What is gene editing?
We recorded an episode of Hybrid Unlimited with genetic engineering expert, Josiah Zayner.
We learned how gene therapy and gene editing work, and how these technologies might make their way into sports in the near future.
Before you listen to the episode, I want you guys to make sure that you remember how genetics work.
Alright, so the code of life is written in DNA - an unimaginably long, self-copying molecule that carries all of the information to make a living organism.
The image of DNA as a twisting ladder or double helix, is ubiquitous from high-school biology class to science-fiction movies. This form supports its function.
The twisting beams of the ladder are formed by sugars attached to a backbone that keeps the molecule intact as they float among other chemicals inside of the cell.
The rungs of the DNA ladder are made of base pairs - they’re like the alphabet of DNA- they are A (adenine), T (thymine), C (cytosine), and G (guanine).
Each base is only congruent with another base.
The double helix structure of DNA enables both self-replication and cellular reconstruction.
Only one side of the ladder is needed to build the other half so specialized proteins can read DNA to make copies and also to make other proteins.
The message to make a protein is written in a language of base pairs and is carried by RNA to another part of the cell where the protein can be assembled from those instructions.
It’s like making copies of your favorite strawberry shortcake recipe so you can keep the original stored somewhere safe.
So by altering the composition and sequence of letters, an endlessly complex set of instructions can be built out of a simply, four letter alphabet.
Your DNA gets transcribed by your RNA and gets translated into proteins. That is the central dogma of biology and it’s that simple.
It gets a little more complicated when you recognize that the environment changes the behavior of proteins which comes full circle to regulate DNA.
Over the course of a lifetime, sections of DNA are frequently turned off or on or even changed via mutations.
Sometimes these changes are predictable, but oftentimes they’re not. Much of the genome remains constant, but a critical percentage of it changes over time and those differences reflect our differences.
In this second section, we’re going to talk about genetic modifications.
The two kinds of tools we focused on in the podcast are gene therapy and gene editing.
They’re similar, but they have key differences. So I want to cover how both of these work ahead of time to clear out any confusion.
In the podcast, Josiah explains gene therapy first. This method is cheap, accessible, and transient. It simply involves saturating cells in a specific fragment of synthetic DNA that codes for a specific protein.
All of the extra copies of the DNA should make more copies of the protein which should change the way that the cells behave which should create an observable change such as muscle growth, for example.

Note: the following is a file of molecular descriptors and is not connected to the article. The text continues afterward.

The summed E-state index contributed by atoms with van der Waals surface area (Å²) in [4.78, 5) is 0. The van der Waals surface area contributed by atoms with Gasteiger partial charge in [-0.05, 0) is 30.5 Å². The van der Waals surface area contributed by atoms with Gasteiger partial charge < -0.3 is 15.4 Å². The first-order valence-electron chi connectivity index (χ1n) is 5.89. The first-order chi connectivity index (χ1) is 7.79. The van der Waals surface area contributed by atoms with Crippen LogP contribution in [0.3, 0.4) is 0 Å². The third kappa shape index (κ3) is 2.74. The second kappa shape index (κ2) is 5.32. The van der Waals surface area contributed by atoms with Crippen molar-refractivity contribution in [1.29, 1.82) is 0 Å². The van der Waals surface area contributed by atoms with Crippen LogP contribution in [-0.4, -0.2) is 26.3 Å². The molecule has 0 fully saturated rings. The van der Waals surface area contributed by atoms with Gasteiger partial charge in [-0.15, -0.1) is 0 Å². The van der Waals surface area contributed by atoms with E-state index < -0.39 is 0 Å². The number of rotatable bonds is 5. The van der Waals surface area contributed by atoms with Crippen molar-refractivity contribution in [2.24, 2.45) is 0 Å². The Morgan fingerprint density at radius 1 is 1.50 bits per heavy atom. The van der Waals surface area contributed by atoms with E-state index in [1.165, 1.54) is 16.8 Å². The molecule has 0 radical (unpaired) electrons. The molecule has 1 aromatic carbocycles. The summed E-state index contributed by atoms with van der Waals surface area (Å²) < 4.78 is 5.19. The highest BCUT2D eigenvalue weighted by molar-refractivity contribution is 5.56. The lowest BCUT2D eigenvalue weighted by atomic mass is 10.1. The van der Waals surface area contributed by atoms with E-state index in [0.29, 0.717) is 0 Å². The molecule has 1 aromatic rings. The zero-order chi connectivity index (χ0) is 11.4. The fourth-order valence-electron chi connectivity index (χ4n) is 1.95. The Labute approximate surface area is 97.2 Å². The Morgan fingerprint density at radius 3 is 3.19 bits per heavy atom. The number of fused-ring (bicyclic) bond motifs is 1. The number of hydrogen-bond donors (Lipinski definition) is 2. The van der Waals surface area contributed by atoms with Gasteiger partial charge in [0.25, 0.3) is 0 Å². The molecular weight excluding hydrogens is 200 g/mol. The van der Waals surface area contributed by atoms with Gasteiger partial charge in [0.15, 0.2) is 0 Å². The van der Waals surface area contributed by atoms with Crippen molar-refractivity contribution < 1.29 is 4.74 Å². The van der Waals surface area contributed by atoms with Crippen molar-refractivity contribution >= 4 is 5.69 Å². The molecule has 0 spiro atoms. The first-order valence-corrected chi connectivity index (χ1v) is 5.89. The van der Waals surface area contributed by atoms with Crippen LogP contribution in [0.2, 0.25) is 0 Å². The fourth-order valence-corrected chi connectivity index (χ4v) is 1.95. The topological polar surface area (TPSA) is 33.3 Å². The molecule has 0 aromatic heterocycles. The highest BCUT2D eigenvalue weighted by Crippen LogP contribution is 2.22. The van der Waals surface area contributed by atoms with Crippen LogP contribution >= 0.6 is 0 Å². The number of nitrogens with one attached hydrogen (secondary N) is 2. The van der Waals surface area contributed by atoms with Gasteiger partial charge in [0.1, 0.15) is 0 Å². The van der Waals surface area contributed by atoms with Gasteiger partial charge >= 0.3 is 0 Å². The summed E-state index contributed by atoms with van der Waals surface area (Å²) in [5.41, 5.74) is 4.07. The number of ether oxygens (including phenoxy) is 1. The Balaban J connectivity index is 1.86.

This approach depends on enough intact DNA getting into the right cells and enough proteins appearing as a result.
The second method of gene therapy is using nature to our advantage.
Viruses survive by inserting their DNA or RNA into a host cell - hijacking its machinery. Viruses survive by doing gene therapy so that begs the question, “why not use a non-infectious virus as a vector to insert the DNA we actually want into a cell with greater specificity and efficiency?”
Some viruses can even permanently insert DNA into a cell’s genome and among those 3 billion base pairs, some sections are layered with what seems to be an ancient viral DNA.
Inserting genes is one thing, changing them is something else entirely.
That's where gene editing comes in and for that we turn from viruses to bacteria.
In the war against viruses, bacteria have put up defenses. We call one such defense system, CRISPR, or Cas9.
It behaves like a bacterial immune system. Sections of viral DNA are stored in the CRISPR sequence after an infection.
When the viral DNA reappears, the sequence codes a guide RNA that directs a protein called Cas9 to the viral DNA. Cas9 then cuts the DNA to deactivate it. This process can be modified to work in human cells mostly to accomplish 3 things.
First, it could deactivate genes that we don’t want active
Second, it could change genes by changing the base pair code.
Third, it could add and insert an entirely new gene into the thread: combining elements of gene therapy and gene editing into one, streamlined process.
The result? CRISPR or Cas9 is the cheapest, most effective tool of today.
However, some of the same technical hurdles that plague other forms of gene therapy still remain.
On top of that, we now run the risk of unintended changes and their consequences as well.
Gene editing and gene therapy are profoundly versatile tools. They might influence anything that has to do with genes which is just about everything.
Josiah believes genetic engineering should include cures for disease and it should be available to anyone to experience if they so choose.
We still struggle to read and comprehend the story written in our DNA. How can we even begin to write the sequel?
Josiah thinks the answer relies on autonomy and access.
The more people who have access to these tools and the more free they are to decide for themselves, the closer we will close the gap between us and genes.
Do the potential benefits outweigh the risks? I don’t know, but I do think that one day we will find out.
Now that you know the basics, you’re ready to listen to the expert on the latest episode of Hybrid Unlimited!
If you want to learn more about genetics, Check out the show notes at blog.hybridperformancemethod.com for additional resources.
Hope you enjoyed and I’ll catch you guys next time!